Texas law states that drivers who have a blood alcohol concentration (BAC) of .08 or higher are guilty of driving while intoxicated (DWI). A driver can also be charged with a DWI if they operate a vehicle after using drugs. This is a misdemeanor charge. It becomes a felony if a passenger is 15 years old or younger in the car. It is also illegal in Texas to drive a vehicle while in possession of an open container of alcohol.
A driver’s first DWI conviction in Texas has a variety of penalties. There is a jail term that lasts from 72 hours to 180 days. If a child is under the age of 15 in the car, the jail term is a minimum of 180 days to a possible maximum of 2 years. The driver’s license will also be suspended for a period lasting between 90 and 365 days. They would be fined up to $2,000 or up to $10,000 if there was a child of 15 or younger in the vehicle. The driver will also be charged insurance surcharges of $1,000 for t3 years. If their BAC was .16 or higher, the surcharge is increased to $2,000.
Texas zero-tolerance policy
The Texas zero-tolerance policy is something you will need to know if you are ever arrested for a DUI in the state of Texas. Many people have no idea that this type of policy exists, especially those that are in the area of Texas. There are some basic things that you need to know about the policy if you want to make sure that your rights are protected at all times.
Basically, the law states that you must receive a court-ordered sobriety test before you can be arrested on any number of different traffic violations. This includes a breath test, as well as a blood test. However, it does not include an optional oral fluid test, allowing people to refuse the test. If they do so, they must undergo a mandatory blood test as well.
This means that you may be subjected to an arrest for drunk driving if you choose to take the optional test. If you are convicted of DUI, you face jail time and fines for the offense. You may also lose your license for a year. To be eligible to avoid jail time, you must prove that you had been using a controlled substance at the time of the arrest. This is usually done by showing proof of the prescription medication that you are taking.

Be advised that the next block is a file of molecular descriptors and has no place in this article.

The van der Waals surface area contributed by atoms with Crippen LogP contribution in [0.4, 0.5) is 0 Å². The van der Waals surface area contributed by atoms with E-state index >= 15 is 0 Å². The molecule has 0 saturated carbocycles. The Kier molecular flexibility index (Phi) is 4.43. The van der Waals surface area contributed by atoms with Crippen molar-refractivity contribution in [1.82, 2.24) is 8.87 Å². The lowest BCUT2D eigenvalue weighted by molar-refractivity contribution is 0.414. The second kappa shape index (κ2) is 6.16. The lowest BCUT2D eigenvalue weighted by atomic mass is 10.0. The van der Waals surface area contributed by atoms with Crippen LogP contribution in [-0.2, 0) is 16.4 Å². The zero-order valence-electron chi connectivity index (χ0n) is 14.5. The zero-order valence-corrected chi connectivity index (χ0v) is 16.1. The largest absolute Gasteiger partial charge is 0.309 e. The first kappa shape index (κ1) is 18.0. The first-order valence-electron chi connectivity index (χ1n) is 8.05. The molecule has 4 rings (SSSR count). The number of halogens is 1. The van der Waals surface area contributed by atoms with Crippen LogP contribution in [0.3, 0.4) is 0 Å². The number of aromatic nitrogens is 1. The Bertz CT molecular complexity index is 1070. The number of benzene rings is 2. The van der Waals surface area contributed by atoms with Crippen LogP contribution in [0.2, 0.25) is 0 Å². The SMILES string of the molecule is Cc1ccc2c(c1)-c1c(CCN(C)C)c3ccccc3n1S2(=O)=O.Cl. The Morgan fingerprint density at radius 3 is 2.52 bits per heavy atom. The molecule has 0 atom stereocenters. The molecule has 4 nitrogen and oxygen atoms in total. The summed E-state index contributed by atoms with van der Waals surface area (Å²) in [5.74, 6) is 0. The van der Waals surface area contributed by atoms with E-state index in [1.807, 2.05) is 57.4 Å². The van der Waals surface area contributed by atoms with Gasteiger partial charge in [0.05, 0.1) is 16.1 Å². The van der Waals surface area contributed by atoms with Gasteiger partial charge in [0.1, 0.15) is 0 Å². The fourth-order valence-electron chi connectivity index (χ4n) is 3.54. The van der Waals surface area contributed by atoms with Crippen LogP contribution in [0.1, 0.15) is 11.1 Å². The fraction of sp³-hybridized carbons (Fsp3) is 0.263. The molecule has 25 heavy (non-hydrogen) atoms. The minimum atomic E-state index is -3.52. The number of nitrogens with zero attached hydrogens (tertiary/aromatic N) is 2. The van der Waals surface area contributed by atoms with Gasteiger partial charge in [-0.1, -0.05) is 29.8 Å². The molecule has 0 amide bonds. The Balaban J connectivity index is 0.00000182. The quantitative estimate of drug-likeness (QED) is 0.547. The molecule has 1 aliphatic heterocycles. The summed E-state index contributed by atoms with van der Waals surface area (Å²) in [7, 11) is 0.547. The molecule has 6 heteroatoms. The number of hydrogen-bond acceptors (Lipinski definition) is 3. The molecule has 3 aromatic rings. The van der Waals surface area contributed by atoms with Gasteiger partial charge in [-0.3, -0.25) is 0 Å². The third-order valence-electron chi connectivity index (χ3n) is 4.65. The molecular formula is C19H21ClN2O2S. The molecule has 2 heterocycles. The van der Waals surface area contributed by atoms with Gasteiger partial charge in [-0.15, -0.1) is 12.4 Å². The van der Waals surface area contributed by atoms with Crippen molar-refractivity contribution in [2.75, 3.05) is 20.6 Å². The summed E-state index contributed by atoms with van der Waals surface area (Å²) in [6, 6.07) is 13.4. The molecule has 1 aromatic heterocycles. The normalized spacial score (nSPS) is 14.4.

For example, if you have had two drinks at a bar and your blood alcohol content is above the legal limit when you are pulled over, you will be subject to the Texas zero-tolerance policy. If you are found to be in violation, the arresting officer will have the right to request blood, urine, or oral fluid tests from you and may have them administered by a professional drug testing lab. If the tests come back positive, you could be sent to jail until you pass the test or until the process of testing is complete.
For example, if you were pulled over for a suspected drunk driving violation and were found to violate the Texas zero-tolerance policy, you would be subjected to an arrest for DWI. The arresting officer has the right to request blood or urine tests, depending on the results. This is where your rights are challenged and tested in court. Should you choose to fight the test and not take the test, you may have a chance to prove in court that you did not have any drugs in your system at the time of the arrest.
To learn more about the Texas zero-tolerance policy, many online resources will help you understand it better. In most cases, the charges against you will be dropped if you agree to take a chemical test. However, it is always good to be aware of your rights and what you can do to protect them.
DUI / DWI facts and statistics in Texas
- In 2017, 173 out of the 1,468 driving fatalities due to DUI / DWI were driven by drivers under the age of 21
- In the same year, 419 out of the 64,784 offenders caught for DUI / DWI were under the age of 18
- In 2018, 155 out of the 1,439 driving fatalities due to DUI / DWI were driven by drivers under the age of 21
- In the same year, 349 out of the 69,643 offenders caught for DUI / DWI were under the age of 18
source: responsibility.org, fbi.gov